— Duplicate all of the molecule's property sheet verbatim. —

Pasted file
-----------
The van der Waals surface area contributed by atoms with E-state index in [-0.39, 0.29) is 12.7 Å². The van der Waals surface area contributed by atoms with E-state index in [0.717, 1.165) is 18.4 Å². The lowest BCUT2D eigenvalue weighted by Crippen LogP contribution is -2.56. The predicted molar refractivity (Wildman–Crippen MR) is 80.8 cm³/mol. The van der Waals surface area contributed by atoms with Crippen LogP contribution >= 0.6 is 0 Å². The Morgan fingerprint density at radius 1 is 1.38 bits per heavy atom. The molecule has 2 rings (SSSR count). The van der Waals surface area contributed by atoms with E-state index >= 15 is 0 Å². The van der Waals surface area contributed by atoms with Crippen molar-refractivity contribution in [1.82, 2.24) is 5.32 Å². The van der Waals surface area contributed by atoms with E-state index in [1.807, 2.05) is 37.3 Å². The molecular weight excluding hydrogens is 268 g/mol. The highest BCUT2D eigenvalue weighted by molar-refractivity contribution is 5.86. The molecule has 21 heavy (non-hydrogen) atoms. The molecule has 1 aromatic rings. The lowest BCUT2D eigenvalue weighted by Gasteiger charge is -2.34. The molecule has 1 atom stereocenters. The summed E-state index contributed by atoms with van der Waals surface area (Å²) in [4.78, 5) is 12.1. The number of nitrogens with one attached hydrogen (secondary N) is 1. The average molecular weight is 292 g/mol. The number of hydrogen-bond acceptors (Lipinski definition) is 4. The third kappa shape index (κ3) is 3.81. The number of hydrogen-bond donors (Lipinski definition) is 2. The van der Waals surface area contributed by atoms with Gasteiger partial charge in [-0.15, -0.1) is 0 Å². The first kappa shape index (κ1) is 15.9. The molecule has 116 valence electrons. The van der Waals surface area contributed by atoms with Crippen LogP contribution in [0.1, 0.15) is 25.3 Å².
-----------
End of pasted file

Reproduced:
The van der Waals surface area contributed by atoms with E-state index in [-0.39, 0.29) is 12.7 Å². The van der Waals surface area contributed by atoms with E-state index in [0.717, 1.165) is 18.4 Å². The lowest BCUT2D eigenvalue weighted by Crippen LogP contribution is -2.56. The predicted molar refractivity (Wildman–Crippen MR) is 80.8 cm³/mol. The van der Waals surface area contributed by atoms with Crippen LogP contribution >= 0.6 is 0 Å². The Morgan fingerprint density at radius 1 is 1.38 bits per heavy atom. The molecule has 2 rings (SSSR count). The van der Waals surface area contributed by atoms with E-state index >= 15 is 0 Å². The van der Waals surface area contributed by atoms with Crippen molar-refractivity contribution in [1.82, 2.24) is 5.32 Å². The van der Waals surface area contributed by atoms with E-state index in [1.807, 2.05) is 37.3 Å². The molecular weight excluding hydrogens is 268 g/mol. The highest BCUT2D eigenvalue weighted by molar-refractivity contribution is 5.86. The molecule has 21 heavy (non-hydrogen) atoms. The molecule has 1 aromatic rings. The lowest BCUT2D eigenvalue weighted by Gasteiger charge is -2.34. The molecule has 1 atom stereocenters. The summed E-state index contributed by atoms with van der Waals surface area (Å²) in [4.78, 5) is 12.1. The number of nitrogens with one attached hydrogen (secondary N) is 1. The average molecular weight is 292 g/mol. The number of hydrogen-bond acceptors (Lipinski definition) is 4. The third kappa shape index (κ3) is 3.81. The number of hydrogen-bond donors (Lipinski definition) is 2. The van der Waals surface area contributed by atoms with Gasteiger partial charge in [-0.15, -0.1) is 0 Å². The first kappa shape index (κ1) is 15.9. The molecule has 116 valence electrons. The van der Waals surface area contributed by atoms with Crippen LogP contribution in [0.1, 0.15) is 25.3 Å².